The deceased may or may not have made a Will in Spain. Even if you have a copy of the Will, it is still necessary to apply for an official copy from the Registry of Wills in Madrid (Registro de Últimas Voluntades del Minister de Justicia). You can do this through your Lawyer or through the Notary directly as soon as you are in possession of the death certificate. People will normally ask a lawyer to take care of this. They can apply for Official Copies of the Death Certificate and Will on your behalf. If you are not resident in Spain and will not be present for the duration of the process, it is wise to give Power of Attorney to a lawyer who will carry out these specific tasks on your behalf. The lawyers can then arrange for the wishes expressed in the Will to be carried out, assets and money in the bank to be transferred to the beneficiaries, and act on behalf of the beneficiaries in respect of selling vehicles or property. Any taxes payable on inherited assets must be paid within six months of the date of the death, therefore it is wise to get this underway as speedily as possible. Extensions to the six month limit can be applied for to avoid fines being imposed.
If the deceased did not have a Will, the process can be a little more complex. If there is a foreign Will such as an English Will, this should be presented to the Notary (with a translated copy) so he or she can determine whether the Spanish estate should be treated as falling under the provisions of the foreign Will, or if the deceased should be treated as having died intestate. In the case of a person dying intestate, Spanish inheritance rules will apply, and these may not have been as the deceased or their family would have wanted or expected. In Spain, unlike the UK, the children of the deceased will be the main beneficiaries, taking precedence over a surviving spouse.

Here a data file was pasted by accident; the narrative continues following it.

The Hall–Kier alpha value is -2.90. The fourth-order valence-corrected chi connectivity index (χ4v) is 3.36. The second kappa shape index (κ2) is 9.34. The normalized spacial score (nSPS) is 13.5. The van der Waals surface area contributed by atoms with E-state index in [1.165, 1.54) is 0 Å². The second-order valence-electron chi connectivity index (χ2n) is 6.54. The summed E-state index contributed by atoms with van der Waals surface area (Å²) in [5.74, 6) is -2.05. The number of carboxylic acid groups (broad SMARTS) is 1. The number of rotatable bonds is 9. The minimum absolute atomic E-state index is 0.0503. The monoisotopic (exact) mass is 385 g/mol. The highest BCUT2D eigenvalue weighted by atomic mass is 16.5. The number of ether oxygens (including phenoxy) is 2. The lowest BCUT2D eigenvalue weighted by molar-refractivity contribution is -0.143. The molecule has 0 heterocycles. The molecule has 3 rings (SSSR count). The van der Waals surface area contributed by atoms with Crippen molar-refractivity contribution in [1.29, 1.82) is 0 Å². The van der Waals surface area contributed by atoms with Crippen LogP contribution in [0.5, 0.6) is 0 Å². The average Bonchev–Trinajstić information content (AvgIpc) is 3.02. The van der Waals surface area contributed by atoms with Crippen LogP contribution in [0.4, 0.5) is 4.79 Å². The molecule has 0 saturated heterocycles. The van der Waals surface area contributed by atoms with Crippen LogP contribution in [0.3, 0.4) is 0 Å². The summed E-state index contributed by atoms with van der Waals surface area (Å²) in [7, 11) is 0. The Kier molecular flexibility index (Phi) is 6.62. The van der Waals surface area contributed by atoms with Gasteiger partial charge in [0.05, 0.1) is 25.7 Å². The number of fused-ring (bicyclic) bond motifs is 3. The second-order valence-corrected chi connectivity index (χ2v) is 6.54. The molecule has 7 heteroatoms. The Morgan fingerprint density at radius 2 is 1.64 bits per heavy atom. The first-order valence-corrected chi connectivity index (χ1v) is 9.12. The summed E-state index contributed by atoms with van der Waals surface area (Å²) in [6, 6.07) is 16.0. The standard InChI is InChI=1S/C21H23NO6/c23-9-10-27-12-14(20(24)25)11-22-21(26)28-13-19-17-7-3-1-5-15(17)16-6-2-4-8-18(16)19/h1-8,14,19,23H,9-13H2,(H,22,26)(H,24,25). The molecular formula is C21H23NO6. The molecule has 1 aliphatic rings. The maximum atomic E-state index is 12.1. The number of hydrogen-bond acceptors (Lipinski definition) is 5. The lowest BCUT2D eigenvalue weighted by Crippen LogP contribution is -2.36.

Other administrative tasks
There is often quite a long list of organisations who have to be informed of the death. Your Spanish lawyer may be happy to do some of this for you. For example, the town hall (ayuntamiento) must be informed so that the deceased’s name can be removed from the list of residents (padrón). In addition, the DGT (Traffic Department) must be informed so that a driving licence can be cancelled, and the National Police must be informed so that they can remove the name of the deceased from the list of foreigners resident in Spain. You may also need to inform organisations in the UK such as the DWP, HMRC and banks and building societies among others.
It may be worth considering whether the deceased would have liked to make an organ donation. Spain does not have an opt-in system. It is assumed that people are willing to be donors unless they have expressed an opinion to the contrary. That said, the family’s consent will usually be sought. Therefore, if the person dies in hospital, this may be an issue that you will have to face. However, with a death at home, you should discuss this with either the doctor (if a doctor attends) or the funeral directors as soon as you can. Equally, some people would like to donate their body to medical science. This cannot be carried out without the prior consent of the deceased so it is something that must have been arranged in advance. Please follow this link if this is of interest to you. It is from the University of Málaga (UMA) and is in English: https://www.uma.es/departamento-de-anatomia-medicina-legal-e-historia-de-la-ciencia/info/101400/donacion-de-cuerpos/ Nobody really wants or likes to think too deeply about their own death, but making preparations is probably the kindest thing we can all do for our loved ones who will have to deal with everything when we die.